Blessed is this sacred isle with sites of great antiquity but beloved the county royal where High Kings ruled with equity Blessed was the land of Fail for its...
Many of our myths contain the idea of sacred marriage between the goddess of the land, Maeve, and the mortal temporal king. Maeve, from the Old Irish name Medb, meaning ‘intoxicating’ was also called Medb, Medhbh, Meadhbh, Meab, Meabh or Maev.
She is a different figure from Queen Maeve of the Ulster Cycle. Maeve, the goddess of sovereignty at Tara was Medb Lethderg, meaning Maeve of the Red Side. The king entered into a sacred partnership with her and this union legitimizes his rule and gives him sovereignty, allowing the land to prosper.
To rape the earth, to abuse or defile it once meant that the Goddess would break that bond and remove her protection. Then man stands alone, disconnected from the earth and under the malignant rule of those who defile it, but living still on the same earth that must be again entered at death. An ancient monument known as Rath Meave is to be found on the south west side of the Hill of Tara, about half a mile away but on a different site and not part of the hill itself.
Up a side road from Tara and through a small gap
and you find it.
Badly signed and un-kept as if an embarrassment.
Some come here to adore her still.
Some come here to adore mother earth.
Most come here to pass a day.
Her Rath is circular like a journey,
without beginning or end,
buoyed by stone walls at the base of her ramparts
dug out of the ground she adored,
that she represented, that she guarded;
here as everywhere is her earth.
Here is the place Kings came to call.
To mate with her,
to couple perhaps with a hole in the ground.
a union of man and soil is necessary to
remind us that we need her, she not us.
Dust thou art friend so don’t sneer
and onto dust thou shall return.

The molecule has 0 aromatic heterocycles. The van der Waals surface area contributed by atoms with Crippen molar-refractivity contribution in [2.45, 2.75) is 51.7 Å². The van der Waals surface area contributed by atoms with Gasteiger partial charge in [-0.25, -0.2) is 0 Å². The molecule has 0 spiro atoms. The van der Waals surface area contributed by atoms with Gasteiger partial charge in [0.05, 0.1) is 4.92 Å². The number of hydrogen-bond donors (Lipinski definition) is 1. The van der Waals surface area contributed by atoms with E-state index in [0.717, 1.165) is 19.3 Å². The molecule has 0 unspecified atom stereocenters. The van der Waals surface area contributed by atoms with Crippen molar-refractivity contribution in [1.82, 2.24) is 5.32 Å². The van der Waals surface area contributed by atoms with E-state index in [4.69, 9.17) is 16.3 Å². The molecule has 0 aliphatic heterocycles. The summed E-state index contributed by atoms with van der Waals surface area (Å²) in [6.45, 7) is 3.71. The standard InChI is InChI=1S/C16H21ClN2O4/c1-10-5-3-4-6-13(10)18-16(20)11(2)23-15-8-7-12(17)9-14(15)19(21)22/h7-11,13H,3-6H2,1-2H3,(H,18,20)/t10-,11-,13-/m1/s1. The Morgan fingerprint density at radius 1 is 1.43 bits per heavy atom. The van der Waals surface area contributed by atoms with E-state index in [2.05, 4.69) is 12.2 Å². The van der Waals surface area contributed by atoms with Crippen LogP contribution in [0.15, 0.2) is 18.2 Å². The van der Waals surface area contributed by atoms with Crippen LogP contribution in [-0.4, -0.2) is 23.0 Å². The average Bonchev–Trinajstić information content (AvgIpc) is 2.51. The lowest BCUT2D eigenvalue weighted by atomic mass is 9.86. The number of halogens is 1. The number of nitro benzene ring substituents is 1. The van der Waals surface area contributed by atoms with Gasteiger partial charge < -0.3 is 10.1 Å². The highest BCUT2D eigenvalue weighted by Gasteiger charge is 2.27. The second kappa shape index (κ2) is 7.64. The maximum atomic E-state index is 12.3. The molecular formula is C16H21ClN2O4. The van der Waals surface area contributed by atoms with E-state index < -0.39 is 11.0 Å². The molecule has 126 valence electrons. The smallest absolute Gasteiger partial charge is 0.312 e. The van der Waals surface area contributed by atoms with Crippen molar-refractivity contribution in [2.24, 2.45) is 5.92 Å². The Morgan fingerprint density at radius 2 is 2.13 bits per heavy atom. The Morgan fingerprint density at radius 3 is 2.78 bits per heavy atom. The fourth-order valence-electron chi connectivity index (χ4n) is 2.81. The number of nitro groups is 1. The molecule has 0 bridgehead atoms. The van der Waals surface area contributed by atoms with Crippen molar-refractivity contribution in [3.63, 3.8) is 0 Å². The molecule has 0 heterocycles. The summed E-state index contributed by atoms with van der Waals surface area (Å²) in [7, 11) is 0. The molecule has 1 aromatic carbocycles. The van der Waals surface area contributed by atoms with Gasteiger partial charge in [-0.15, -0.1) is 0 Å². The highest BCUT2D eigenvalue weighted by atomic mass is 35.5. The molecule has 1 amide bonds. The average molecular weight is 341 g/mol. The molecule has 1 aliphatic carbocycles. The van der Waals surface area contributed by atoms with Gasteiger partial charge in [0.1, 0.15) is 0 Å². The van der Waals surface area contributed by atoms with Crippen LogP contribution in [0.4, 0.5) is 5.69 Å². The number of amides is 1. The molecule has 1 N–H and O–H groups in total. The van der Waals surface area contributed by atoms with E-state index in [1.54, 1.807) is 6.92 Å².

Back then they knew that,
they knew too that in that dust was Maeve.
Her spirit guarding the dark secrets of the earth.
Lie down there then and smell the warm musty
scent of sex,
Feel again the liquid lubricants,
the spasm of muscles,
a feminine voice saying yes, yes, yes.
See the love in her eyes, the sky in her hair,
See her wearing a pendant of flowers and a hat of leaves.
Feel her caressing hands on your back like wind.
Her throw back laugh,
at life and its many disappointments.
Then feel her hands again,
thin and fine holding another life to her warm full breasts.
Caressing it, caring for it, teaching it,
helping it talk, walk and think.
Placing moral law in its tiny head.
Then the sad, sad years of letting it go.
Wondering about it,
worrying about it, warning it.
Seeing its children tumble in.
Or grieving for it alone at night as the fire dies
down and the house lies quiet.
Growing old as it visits, forgetting.
The thin days of dreaming,
saying this that they can’t understand.
Believing you are back on a road somewhere,
talking to Jim or Ann again,
laughing at news about Agnes that never came.
Darkness as the Solstice of life turns.
Lying silently in a womb with others.
In darkness. In utter, utter darkness.
Like children wondering if you have done alright.
A tunnel again and a voice like hers, like Maeve’s
asking you to push and push and push.
Lubricants and caresses and encouragements,
a spasm and its there again;
the Sun, glowing gold as if it never left.
© John Farrelly
The Tara Skryne Valley is a beautiful area to visit and it holds a special place as the cultural centre of Irish heritage and history.
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